Kool-Aid crashes Snapchat, Giphy to target teens in campaign by McGarryBowen

Kool-Aid is promoting the launch of a new carbonated drink aimed at older kids and teens with a campaign on social media, according to a statement.

From now till September 15, Snapchat users can add special lenses and filters to their photos. When using the inward-facing camera of a smartphone, users can see virtual bubbles spill out of their mouths, while using the outward-facing camera overlays a digital animation of a dancing and bubbling Kool-Aid mascot over the user’s real surroundings.

Short videos on YouTube show the Kool-Aid man in situations where he starts bubbling while hanging out with teens at malls, concerts and parks. The campaign creative developed by agency McGarryBowen aims to leverage popular content trends like unboxing videos and shareable GIFs on Giphy to connect with the social-obsessed audience.

By primarily using Snapchat and Giphy, Kool-Aid could reach a younger audience — one that typically prefers using chat apps over phone calls to talk to friends and family — to boost brand awareness among the next generation of consumers as they begin to gain more purchasing power in the approach to adulthood. The news comes as brands like Diet Coke have struggled to reach younger consumers, whose tastes are shifting away from soda to energy drinks. The Coca-Cola brand is in the midst of a major revamp to try to reach these consumers and Pepsi, with its new Bubly line, as well as others are also investing heavily in reaching these consumers, meaning Kool-Aid has its work cut out for it in trying to stand out.

While Kool-Aid ranks in the top 50 for brand awareness, its latest marketing effort aims to help modernize the iconic 90-year-old beverage brand that’s often associated with summertime. People drink about 563 million gallons of Kool-Aid every year, with about 225 million gallons consumed during summer months, likely one reason for the timing of the brand’s latest campaign as summer approaches.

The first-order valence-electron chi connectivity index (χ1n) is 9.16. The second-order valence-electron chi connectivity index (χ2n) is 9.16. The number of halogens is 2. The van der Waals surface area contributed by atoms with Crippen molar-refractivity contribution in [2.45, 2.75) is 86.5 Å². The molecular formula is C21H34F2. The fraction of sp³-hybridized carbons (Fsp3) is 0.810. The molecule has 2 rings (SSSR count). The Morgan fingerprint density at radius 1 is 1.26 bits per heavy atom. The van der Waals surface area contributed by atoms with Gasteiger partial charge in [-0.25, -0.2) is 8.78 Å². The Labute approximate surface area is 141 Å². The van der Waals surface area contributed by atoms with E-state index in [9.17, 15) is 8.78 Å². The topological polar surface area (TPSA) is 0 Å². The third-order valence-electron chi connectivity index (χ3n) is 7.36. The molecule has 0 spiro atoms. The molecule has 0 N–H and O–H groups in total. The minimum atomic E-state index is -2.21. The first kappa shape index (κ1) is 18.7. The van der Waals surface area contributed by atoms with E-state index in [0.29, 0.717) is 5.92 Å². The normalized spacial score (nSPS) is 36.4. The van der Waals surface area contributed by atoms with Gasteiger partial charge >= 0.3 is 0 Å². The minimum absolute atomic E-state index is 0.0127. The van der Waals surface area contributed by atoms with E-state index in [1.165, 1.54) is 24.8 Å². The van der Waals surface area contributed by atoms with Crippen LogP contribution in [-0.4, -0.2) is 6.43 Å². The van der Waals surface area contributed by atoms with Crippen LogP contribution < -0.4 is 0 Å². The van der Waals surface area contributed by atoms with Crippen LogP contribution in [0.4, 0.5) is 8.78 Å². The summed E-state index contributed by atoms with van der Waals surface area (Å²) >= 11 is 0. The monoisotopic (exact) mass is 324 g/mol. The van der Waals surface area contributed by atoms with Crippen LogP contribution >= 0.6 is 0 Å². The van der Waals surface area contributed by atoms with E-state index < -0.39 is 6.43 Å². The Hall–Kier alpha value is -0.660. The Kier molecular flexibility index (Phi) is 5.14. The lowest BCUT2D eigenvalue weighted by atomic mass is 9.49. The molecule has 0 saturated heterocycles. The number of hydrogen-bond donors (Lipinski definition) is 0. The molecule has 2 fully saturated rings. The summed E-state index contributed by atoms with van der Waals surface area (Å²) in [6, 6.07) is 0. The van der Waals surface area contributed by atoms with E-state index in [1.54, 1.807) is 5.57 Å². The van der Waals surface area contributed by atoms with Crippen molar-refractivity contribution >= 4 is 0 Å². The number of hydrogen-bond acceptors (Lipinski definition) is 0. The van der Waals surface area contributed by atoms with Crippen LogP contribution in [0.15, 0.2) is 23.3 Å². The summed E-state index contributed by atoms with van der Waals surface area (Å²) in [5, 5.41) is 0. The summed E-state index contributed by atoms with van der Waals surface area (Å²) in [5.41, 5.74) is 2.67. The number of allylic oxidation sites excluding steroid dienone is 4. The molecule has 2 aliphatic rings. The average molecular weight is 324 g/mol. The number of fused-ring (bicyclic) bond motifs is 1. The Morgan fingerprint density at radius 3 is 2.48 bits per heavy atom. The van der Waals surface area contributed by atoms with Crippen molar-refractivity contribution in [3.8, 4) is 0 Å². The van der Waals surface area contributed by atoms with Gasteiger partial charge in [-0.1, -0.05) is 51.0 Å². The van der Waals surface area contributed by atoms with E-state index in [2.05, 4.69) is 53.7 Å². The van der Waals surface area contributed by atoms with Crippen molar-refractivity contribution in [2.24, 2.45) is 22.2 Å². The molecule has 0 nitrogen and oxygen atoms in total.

Extending the awareness in a way that appeals to older kids and teens means reaching them on mobile or social-focused platforms, especially Snapchat. The disappearing-message features of Snapchat are a big draw for teens, along with the ability to chat one-on-one or in smaller groups.

This broader shift toward mobile advertising platforms comes as consumers experiment with how they hold typical conversations. Texting now goes beyond typing words to include emojis, stickers and GIFs. There were 13% more posts containing emojis in March 2018 than there were a year earlier, social intelligence firm Talkwalker reported, and more branded content on Snapchat than ever before. eMarketer forecasts that Snapchat will add 1.9 million users between the ages of 12 and 24 this year, signaling that Kool-Aid in this campaign is smartly leveraging the popularity of social platforms where its target audience tends to communicate.

Marketers are following consumers’ preferences and beginning to incorporate fun features on platforms like Snapchat and Giphy into the marketing mix. That means that legacy brands like Kool-Aid will likely want to adapt its strategy toward mobile in order to be part of social conversations and remain a relevant, household brand name, especially with kids and teens.

Source: Mobile Marketer

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